Homeowners insurance protects your home and personal belongings from different types of weather damage, including wind-driven storms. That means property damage caused by tornadoes, hurricanes, and other windstorms are all typically covered by homeowners insurance, but there may be exclusions and nuances to your coverage depending on where you live.
Windstorm and hail damage are covered in a standard homeowners insurance policy.
That means your home insurance will pay to repair damage like siding ripped off in a windstorm, roof damage from high winds, or toppled fences.
If you live in a Gulf or Atlantic Coast state, or a Midwestern state at heightened risk of tornados, you may need to pay a separate wind and hail deductible.
What is considered wind damage?
Many different types of storms bring along heavy winds. Homeowners insurance will typically cover wind damage caused by:
Keep in mind that if you live in a tornado or hurricane prone area, you may have to pay a separate deductible for wind damage. We will get into that more below.
Is wind damage covered by homeowners insurance?
Property losses from heavy winds and hail storms are the most frequent cause of homeowners insurance claims.  Below is how the different components of your homeowners policy covers wind damage.
Dwelling coverage: Pays to rebuild or repair the structure of your home if it’s damaged during a windstorm.
Other structures coverage: Pays to rebuild or repair other structures on your property — like a shed or pool house — if any are damaged by wind.
Personal property coverage: Pays to replace your personal belongings if they’re damaged or destroyed during a windstorm.
Loss of use coverage: Pays for additional living expenses — like hotel stays, restaurant meals, storage unit fees — if you need to temporarily live elsewhere while your home is being rebuilt after a windstorm.
When does homeowners insurance cover wind damage?
Here are some common instances of when wind damage would be covered by homeowners insurance.
1. Wind damage to your roof
The part of your home perhaps most susceptible to wind damage is your roof. Whether a section of shingles is removed or your entire roof is torn off by a tornado, you’d be covered by homeowners insurance. Your insurance company may pay for roof repairs or replacement, depending on the extent of the damage.
2. Wind damage to fences
Homeowners insurance also covers wind damage to fences, under the other structures component in your homeowners insurance policy, which covers exterior structures like fences, sheds and detached garages.
3. Tree removal
If a windstorm causes a tree to fall onto a covered structure (like your home, garage, or fence) or blocks your driveway, homeowners insurance will pay up to $1,000 to remove it from your property. You would also be reimbursed for property damage caused by the fallen tree.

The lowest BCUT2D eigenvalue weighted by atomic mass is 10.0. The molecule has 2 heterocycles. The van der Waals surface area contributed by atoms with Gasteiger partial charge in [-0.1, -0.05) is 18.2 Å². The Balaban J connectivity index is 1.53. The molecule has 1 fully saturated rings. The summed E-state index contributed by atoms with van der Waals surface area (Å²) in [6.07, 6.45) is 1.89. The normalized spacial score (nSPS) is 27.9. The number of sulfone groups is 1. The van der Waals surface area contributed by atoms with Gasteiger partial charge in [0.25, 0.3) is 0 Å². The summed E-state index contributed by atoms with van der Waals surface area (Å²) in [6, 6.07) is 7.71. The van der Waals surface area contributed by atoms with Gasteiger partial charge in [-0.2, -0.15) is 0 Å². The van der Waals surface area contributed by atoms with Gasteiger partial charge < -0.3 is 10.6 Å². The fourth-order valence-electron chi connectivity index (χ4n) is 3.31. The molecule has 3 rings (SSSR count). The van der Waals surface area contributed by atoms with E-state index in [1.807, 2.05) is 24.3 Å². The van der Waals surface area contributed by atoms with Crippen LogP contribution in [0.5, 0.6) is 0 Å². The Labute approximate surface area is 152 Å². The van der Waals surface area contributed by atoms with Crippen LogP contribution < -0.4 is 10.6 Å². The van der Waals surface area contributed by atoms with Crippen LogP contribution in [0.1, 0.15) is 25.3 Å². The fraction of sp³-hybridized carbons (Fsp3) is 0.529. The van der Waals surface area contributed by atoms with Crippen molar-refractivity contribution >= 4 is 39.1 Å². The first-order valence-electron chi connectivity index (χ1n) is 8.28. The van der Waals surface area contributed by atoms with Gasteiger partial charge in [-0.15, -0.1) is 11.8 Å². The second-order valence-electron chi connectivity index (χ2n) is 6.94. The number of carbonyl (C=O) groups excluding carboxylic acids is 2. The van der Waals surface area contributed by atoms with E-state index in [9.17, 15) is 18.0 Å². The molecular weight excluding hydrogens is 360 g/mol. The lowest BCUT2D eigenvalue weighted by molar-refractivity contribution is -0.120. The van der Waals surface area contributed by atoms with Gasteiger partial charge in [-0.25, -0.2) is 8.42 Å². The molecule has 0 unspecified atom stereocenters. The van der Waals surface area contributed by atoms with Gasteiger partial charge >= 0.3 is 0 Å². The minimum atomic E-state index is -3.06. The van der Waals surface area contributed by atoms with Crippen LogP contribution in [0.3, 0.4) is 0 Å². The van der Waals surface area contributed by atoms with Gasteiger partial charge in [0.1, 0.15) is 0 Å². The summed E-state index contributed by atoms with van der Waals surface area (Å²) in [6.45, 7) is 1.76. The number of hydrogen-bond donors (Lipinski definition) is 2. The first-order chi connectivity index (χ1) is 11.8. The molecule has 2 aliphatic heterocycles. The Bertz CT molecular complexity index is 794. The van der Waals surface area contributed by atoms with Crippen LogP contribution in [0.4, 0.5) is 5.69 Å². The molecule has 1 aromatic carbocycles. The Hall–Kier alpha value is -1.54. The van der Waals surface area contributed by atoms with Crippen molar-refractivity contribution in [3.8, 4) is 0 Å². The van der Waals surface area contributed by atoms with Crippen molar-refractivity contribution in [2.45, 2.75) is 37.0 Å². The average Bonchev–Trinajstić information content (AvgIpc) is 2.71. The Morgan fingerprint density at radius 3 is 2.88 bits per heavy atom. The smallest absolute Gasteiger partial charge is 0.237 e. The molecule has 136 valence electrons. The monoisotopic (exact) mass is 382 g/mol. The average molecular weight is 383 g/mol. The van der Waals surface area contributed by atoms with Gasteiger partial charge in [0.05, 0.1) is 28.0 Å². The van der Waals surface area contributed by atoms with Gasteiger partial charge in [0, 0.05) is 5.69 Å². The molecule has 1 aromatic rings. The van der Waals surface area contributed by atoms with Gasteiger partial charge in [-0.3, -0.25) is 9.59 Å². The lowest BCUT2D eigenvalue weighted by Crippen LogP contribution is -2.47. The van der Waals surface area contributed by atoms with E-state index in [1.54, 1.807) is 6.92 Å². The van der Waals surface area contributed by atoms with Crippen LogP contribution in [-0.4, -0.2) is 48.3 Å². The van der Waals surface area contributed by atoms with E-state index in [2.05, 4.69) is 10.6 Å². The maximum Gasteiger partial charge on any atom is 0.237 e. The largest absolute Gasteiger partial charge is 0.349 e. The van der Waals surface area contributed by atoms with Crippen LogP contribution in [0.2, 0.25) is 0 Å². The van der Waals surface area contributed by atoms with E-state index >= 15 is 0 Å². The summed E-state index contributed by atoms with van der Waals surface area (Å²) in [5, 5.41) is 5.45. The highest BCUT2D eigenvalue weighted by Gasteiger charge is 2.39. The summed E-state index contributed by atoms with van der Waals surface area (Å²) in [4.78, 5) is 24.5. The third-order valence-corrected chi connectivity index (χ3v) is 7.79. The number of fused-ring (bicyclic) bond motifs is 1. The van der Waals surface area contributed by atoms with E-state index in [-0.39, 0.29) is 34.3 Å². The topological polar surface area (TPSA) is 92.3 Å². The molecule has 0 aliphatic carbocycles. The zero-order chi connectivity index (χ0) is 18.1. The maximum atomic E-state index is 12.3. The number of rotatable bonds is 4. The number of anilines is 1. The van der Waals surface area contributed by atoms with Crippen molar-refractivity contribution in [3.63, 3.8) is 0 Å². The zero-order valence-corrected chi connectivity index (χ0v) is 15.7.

4. Wind damage to your windows and siding
If your windows are blown out in a wind-driven weather event or the siding of your home or any other structure on your property sustains wind damage, that would also be covered by the dwelling or other structures provisions in your policy.
How do deductibles work for wind damage?
In many states, when you file a claim for wind damage you pay your regular homeowners insurance deductible, and then your insurance kicks in the rest.
But in 19 states and Washington, D.C., most insurance companies have separate windstorm insurance policies that include a separate deductible that must be paid before you can be reimbursed for wind damage that occurs during a hurricane or named storm. And some insurers in tornado-prone states in the Southeast and Midwest will charge separate wind and hail deductibles, depending on the specific risks associated with your home.
If your policy has a wind and hail deductible, the amount you pay is a percentage of the total amount for which your home is insured. These deductibles are also commonly known as “percentage” deductibles, as opposed to your standard dollar amount deductible for all other perils.
Here’s an example.
Say your home is insured for $300,000 and you have a wind and hail deductible of 5%, you’d have to pay $15,000 (300,000 x 0.05) before you’d be covered for a wind and hail-related loss. A higher percentage can lower the cost of homeowners insurance, but keep in mind that you’ll need to pay out more in the event of a loss.
How to prevent wind damage to your home
There are several things you can do to better secure your home against strong winds, according to FEMA. 
Install storm shutters to protect your windows from breaking
Reinforce garage doors
Inspect and repair your roof regularly
Keep your gutters clear of debris
Trim or remove dead or damaged trees and shrubbery
Secure outdoor furniture or bring it inside during a storm